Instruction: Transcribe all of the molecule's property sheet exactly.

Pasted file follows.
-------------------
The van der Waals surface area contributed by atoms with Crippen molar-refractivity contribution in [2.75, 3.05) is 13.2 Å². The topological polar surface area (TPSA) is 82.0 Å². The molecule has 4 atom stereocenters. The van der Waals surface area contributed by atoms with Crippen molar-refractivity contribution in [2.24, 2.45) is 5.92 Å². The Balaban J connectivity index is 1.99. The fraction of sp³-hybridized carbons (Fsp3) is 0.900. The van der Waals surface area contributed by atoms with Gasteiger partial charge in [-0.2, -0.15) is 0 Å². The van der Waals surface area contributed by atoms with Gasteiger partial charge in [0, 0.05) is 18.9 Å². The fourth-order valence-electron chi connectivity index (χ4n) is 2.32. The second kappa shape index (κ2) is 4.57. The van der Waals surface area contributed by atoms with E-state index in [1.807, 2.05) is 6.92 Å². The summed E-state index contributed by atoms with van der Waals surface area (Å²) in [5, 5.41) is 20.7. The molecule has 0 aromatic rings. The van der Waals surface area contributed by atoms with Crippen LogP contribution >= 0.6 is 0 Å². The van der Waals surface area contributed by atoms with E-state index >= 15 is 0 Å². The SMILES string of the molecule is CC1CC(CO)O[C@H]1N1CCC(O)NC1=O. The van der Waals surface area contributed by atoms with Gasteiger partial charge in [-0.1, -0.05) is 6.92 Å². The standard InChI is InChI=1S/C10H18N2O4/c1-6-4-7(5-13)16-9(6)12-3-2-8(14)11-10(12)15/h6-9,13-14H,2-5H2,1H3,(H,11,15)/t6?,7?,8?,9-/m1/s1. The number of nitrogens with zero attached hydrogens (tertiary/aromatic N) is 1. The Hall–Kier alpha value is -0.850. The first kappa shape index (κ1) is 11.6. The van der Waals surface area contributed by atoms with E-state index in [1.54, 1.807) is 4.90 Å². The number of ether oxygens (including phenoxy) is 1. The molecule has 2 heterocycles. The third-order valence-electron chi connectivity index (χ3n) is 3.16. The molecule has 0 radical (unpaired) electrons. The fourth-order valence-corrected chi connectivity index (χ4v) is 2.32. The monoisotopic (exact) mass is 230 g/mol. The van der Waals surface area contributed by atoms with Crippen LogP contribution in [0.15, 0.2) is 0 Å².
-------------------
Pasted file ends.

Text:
The van der Waals surface area contributed by atoms with Crippen molar-refractivity contribution in [2.75, 3.05) is 13.2 Å². The topological polar surface area (TPSA) is 82.0 Å². The molecule has 4 atom stereocenters. The van der Waals surface area contributed by atoms with Crippen molar-refractivity contribution in [2.24, 2.45) is 5.92 Å². The Balaban J connectivity index is 1.99. The fraction of sp³-hybridized carbons (Fsp3) is 0.900. The van der Waals surface area contributed by atoms with Gasteiger partial charge in [-0.2, -0.15) is 0 Å². The van der Waals surface area contributed by atoms with Gasteiger partial charge in [0, 0.05) is 18.9 Å². The fourth-order valence-electron chi connectivity index (χ4n) is 2.32. The second kappa shape index (κ2) is 4.57. The van der Waals surface area contributed by atoms with E-state index in [1.807, 2.05) is 6.92 Å². The summed E-state index contributed by atoms with van der Waals surface area (Å²) in [5, 5.41) is 20.7. The molecule has 0 aromatic rings. The van der Waals surface area contributed by atoms with Crippen LogP contribution >= 0.6 is 0 Å². The van der Waals surface area contributed by atoms with E-state index >= 15 is 0 Å². The SMILES string of the molecule is CC1CC(CO)O[C@H]1N1CCC(O)NC1=O. The van der Waals surface area contributed by atoms with Gasteiger partial charge in [-0.1, -0.05) is 6.92 Å². The standard InChI is InChI=1S/C10H18N2O4/c1-6-4-7(5-13)16-9(6)12-3-2-8(14)11-10(12)15/h6-9,13-14H,2-5H2,1H3,(H,11,15)/t6?,7?,8?,9-/m1/s1. The number of nitrogens with zero attached hydrogens (tertiary/aromatic N) is 1. The Hall–Kier alpha value is -0.850. The first kappa shape index (κ1) is 11.6. The van der Waals surface area contributed by atoms with E-state index in [1.54, 1.807) is 4.90 Å². The number of ether oxygens (including phenoxy) is 1. The molecule has 2 heterocycles. The third-order valence-electron chi connectivity index (χ3n) is 3.16. The molecule has 0 radical (unpaired) electrons. The fourth-order valence-corrected chi connectivity index (χ4v) is 2.32. The monoisotopic (exact) mass is 230 g/mol. The van der Waals surface area contributed by atoms with Crippen LogP contribution in [0.15, 0.2) is 0 Å².